The Coming 5G

The Coming 5G

The Coming 5G

Following the FCC’s recent decision to open large swaths of high-frequency radio spectrum for use in next generation wireless networks, the industry is fast approaching a turning point in the mobile revolution.

5G will provide blazing fast speeds for the growing Internet of Things, in addition to new innovations, such as autonomous vehicles, ultra-high-definition video, remote health care, and virtual reality.

U.S. providers are looking to deploy 5G networks as early as 2020, with Verizon beginning field trails in 2017. Both Korea and Japan are committed to demonstrating some 5G applications for the 2018 and 2020 Olympics.

What is 5G?

5G includes extremely-high “millimeter wave” frequencies above 24 GHz, considered until recently to be unusable for mobile applications.

The next generation of mobile networks promise data speeds that exceed 10 gigabits per second – ten times what is currently available on the fastest fixed networks using fiber optic cables.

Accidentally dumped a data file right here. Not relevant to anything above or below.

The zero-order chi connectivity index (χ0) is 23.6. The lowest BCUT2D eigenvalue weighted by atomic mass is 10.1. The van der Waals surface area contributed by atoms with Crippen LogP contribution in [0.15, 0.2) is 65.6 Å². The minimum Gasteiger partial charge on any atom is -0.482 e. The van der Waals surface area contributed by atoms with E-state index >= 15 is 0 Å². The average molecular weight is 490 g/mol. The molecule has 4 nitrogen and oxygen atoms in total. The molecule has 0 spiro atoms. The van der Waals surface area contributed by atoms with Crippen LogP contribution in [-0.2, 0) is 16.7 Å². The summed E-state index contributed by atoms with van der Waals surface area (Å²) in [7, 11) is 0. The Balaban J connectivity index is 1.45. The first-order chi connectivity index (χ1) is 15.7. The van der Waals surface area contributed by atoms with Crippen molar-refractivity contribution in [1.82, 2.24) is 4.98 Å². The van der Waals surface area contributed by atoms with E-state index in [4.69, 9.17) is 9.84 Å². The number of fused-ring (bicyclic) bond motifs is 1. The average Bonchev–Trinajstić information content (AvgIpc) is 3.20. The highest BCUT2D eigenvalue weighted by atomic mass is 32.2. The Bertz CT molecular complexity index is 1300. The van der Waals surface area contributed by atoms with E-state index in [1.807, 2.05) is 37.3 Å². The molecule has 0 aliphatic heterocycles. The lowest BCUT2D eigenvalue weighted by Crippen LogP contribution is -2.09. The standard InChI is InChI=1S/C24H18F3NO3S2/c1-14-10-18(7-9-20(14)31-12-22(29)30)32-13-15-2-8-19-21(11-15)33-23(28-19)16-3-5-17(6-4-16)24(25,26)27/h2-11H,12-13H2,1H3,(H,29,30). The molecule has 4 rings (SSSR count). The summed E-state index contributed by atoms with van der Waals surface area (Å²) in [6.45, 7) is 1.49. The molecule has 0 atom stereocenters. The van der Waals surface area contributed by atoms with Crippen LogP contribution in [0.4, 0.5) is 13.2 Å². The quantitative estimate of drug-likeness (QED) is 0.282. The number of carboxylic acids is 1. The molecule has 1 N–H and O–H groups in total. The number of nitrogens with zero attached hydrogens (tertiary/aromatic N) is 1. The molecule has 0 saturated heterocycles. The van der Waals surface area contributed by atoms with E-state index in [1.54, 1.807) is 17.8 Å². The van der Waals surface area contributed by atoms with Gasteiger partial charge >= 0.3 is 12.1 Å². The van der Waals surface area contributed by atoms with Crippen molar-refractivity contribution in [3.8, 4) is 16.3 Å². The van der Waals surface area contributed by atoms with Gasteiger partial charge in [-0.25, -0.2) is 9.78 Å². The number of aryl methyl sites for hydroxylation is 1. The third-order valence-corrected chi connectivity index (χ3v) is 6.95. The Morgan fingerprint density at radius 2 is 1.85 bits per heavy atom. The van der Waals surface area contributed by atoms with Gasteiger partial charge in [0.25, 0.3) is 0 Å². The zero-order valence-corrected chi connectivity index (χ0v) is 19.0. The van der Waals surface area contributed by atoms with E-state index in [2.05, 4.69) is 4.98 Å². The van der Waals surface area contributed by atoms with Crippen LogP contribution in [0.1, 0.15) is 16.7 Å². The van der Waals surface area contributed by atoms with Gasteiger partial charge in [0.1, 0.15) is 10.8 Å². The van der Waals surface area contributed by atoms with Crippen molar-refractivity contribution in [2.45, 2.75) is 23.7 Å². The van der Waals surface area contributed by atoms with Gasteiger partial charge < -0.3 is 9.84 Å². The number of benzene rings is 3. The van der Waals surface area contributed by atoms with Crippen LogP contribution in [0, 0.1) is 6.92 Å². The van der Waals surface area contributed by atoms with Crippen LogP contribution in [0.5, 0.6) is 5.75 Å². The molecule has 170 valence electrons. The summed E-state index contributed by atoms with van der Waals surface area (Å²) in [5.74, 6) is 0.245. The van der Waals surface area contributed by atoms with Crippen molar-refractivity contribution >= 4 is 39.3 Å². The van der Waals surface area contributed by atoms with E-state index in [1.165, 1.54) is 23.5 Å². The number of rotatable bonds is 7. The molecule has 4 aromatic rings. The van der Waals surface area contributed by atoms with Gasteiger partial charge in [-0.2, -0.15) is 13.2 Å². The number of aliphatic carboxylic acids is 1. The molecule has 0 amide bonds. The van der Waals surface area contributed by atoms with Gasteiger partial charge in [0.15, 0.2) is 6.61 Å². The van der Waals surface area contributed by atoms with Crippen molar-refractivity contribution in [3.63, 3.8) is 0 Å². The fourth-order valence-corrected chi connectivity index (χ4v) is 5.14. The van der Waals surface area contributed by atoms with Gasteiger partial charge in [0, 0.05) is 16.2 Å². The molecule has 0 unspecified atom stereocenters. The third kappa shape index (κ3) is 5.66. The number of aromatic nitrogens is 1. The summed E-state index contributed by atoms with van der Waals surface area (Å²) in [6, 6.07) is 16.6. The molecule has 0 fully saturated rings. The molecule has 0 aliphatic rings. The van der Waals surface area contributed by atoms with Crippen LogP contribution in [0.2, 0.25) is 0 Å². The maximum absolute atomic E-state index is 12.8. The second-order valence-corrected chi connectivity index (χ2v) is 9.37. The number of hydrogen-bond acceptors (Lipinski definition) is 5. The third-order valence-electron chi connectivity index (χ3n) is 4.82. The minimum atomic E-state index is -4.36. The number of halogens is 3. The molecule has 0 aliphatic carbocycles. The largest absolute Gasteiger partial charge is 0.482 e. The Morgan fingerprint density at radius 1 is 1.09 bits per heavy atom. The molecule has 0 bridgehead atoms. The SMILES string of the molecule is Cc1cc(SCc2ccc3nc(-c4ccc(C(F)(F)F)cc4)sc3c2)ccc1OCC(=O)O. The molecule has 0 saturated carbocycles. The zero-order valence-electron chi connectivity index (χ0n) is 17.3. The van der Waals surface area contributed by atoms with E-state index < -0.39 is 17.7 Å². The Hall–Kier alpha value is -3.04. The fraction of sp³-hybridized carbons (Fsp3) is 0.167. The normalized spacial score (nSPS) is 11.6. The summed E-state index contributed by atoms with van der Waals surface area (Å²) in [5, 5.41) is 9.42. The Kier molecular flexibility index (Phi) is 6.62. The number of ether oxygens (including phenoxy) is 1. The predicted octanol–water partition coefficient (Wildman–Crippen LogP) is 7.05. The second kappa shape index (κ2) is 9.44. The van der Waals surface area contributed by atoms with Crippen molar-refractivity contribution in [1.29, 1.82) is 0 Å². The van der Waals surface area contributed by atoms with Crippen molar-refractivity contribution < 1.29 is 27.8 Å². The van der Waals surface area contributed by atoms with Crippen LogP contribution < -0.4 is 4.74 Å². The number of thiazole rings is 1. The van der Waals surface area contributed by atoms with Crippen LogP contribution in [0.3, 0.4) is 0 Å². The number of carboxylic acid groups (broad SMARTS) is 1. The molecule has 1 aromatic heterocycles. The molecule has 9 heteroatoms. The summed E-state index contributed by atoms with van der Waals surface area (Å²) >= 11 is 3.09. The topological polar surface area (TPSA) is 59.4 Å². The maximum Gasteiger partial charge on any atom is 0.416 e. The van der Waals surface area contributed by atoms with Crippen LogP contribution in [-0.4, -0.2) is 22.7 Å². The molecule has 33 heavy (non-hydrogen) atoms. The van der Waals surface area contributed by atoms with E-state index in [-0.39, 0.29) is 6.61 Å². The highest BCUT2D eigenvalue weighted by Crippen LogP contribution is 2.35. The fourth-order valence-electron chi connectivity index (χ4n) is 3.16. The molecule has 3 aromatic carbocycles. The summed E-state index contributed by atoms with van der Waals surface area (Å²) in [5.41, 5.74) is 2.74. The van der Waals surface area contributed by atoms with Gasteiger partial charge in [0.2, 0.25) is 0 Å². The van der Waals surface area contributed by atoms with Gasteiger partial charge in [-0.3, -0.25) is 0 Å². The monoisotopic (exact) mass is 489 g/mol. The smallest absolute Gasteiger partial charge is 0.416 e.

“For the Internet of Things, for example, communication of very small amounts of information by billions of devices will take place at lower frequencies, while millimeter wave frequencies will be employed for massive capacity and speed needed by high-definition video and real-time virtual reality.” – The Washington Post

The importance of regulatory compliance

To ensure that consumer benefits are neither denied nor delayed, regulators need to adopt what is known as “regulatory humility,” or the deferment of regulatory enforcement to permit applications to develop and resolve their own problems.

“Permissionless innovation in 5G design may also run afoul of overbroad “net neutrality” regulations adopted by the FCC earlier this year (currently the subject of a massive legal challenge.)  Much of the new 5G architecture at both the core and the edges of the network will prioritize traffic that demands low latency, for example, and maintain persistent content throughout multiple virtual networks in what might be seen by non-engineers as faster and slower “lanes” of data traffic.”

  • The Washington Post


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